Green Knight, Red Mourning by Richard Ogden (Zebra: $3.50)
War is hell: It's one of our hoariest but truest truisms. Every clash spawns its own literary gem because, after all, lies there anywhere a literary landscape richer than hell? And where exists a state of mind more inspirational, so taut that every detail gets burned into memory, so harrowing that every stray bit of good fortune is felt as a miracle?
But where is the jewel from Vietnam? The accounts have stressed the political follies and catalogued the suffering, making for good journalism, not literature; Pulitzer Prizes, not Nobels. "Green Knight, Red Mourning" may be too unpolished to adorn the same showcases as Hemingway, Mailer and Stephen Crane, but, until a better Vietnam book comes along, it'll stand for me as the one.
Richard Ogden, a sawed-off Idaho bumpkin who joined the Marines because he liked their song, hasn't a political thought in his head: He gives us a simple, direct, old-fashioned soldier's-eye-view personal account. His superiors have the standard personality problems: If they can't fight the enemy, they'll bully their underlings. Ogden comes to equate them with the enemy; his company becomes, then, at once a microcosm of and a disheartening commentary on the bullets, bombs and "hot apple jelly" raining around them in the mad, mad world outside.
Yet to dwell on this after "Catch-22" would be redundant, and Ogden has bigger fish to fry. "The fight to remain alive was one problem," he acknowledges; "the fight to remain human was quite another." He finds his first attack "exhilarating almost to the point of hysterical excitement." To his credit, it takes only a dog's death for him to recover his sanity and feel pangs of conscience.
Assigned an angry black trench mate from Watts, the ingenuous author learns a frightening fact: Poverty and degradation are not indigenous to rural areas only. "I thought all city dwellers had nice houses and fancy apartments." The black, once he grasps that Ogden is not shucking him, becomes his sidekick and mentor.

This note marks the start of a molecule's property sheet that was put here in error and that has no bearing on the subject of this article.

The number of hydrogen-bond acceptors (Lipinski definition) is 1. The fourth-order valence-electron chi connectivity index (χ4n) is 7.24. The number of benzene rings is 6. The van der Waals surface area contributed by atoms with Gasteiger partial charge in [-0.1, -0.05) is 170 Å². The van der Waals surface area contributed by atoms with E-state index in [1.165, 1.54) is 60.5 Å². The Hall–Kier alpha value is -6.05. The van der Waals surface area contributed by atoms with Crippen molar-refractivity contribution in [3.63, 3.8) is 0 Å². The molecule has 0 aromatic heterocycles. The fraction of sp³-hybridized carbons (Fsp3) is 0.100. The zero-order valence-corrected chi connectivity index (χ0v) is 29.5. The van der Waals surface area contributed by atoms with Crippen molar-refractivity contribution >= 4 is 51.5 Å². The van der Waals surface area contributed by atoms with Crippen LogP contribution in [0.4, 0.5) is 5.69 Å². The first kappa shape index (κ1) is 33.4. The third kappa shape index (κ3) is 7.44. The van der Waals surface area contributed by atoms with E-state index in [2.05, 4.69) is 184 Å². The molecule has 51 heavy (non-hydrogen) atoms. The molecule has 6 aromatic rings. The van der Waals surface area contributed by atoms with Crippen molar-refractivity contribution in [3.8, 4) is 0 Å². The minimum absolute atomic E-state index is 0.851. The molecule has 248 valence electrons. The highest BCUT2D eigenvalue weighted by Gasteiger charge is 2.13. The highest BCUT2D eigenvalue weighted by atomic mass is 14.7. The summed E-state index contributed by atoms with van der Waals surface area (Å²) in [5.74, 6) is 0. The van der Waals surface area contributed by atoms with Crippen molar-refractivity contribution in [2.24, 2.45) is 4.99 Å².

Writers, they say, are made, not born. Amazingly, Ogden is a high-school dropout who last tested at the fifth-grade reading level. Pedants will wince at the misspellings, misquotes and sometimes hackneyed metaphors. (So did I; why didn't Zebra give him a copy editor?) Yes, he's rough. He's also crude, but his relentless emotional honesty elevates his graphic depictions of horrors to art: The sights and smells he catalogues are etched indelibly into his memory, and, like a good Ancient Mariner, he passes them along to us in full color.
He's also painstakingly observant and blessed--or is it cursed?--with such perfect recall that you'd swear he must have kept a diary, scribbling entries by bomb light on the battlefield.
Acute, eccentric subjective observations pepper the book. Listen to the clash and roar of a beach landing, "so deafening that it numbed the senses, leaving the strange silence of animation only." After a particularly bloody battle, a new fear arises: "not the gut-grabbing, heart-stomping terror; it was an all-consuming fear that lay at the base of the brain, like a termite. A subtle, bleak depression of hopelessness." (The voice of hell.)
Time for Details
When we admire an author's sense of detail, it's because he blends it with a sense of timing: He knows when to write details. A chopper gunner gets blown apart; as his insides gush from his chest, Ogden watches someone pick up his boots so blood won't run on them. He doesn't notice details like that except when overpowering emotions jam him into a hyperspace of heightened perceptions.
But the ultimate marrow of Ogden's style lies in the very roughness that mars it. Behind the occasional awkward phrase and mismatched metaphor rests a backwoods innocence and purity that makes "Green Knight, Red Mourning" a cry from hell out of a child's mouth. This plucks a chord equally as deep and heartening as the moans and wails from the external drama being enacted in the rice fields and jungles.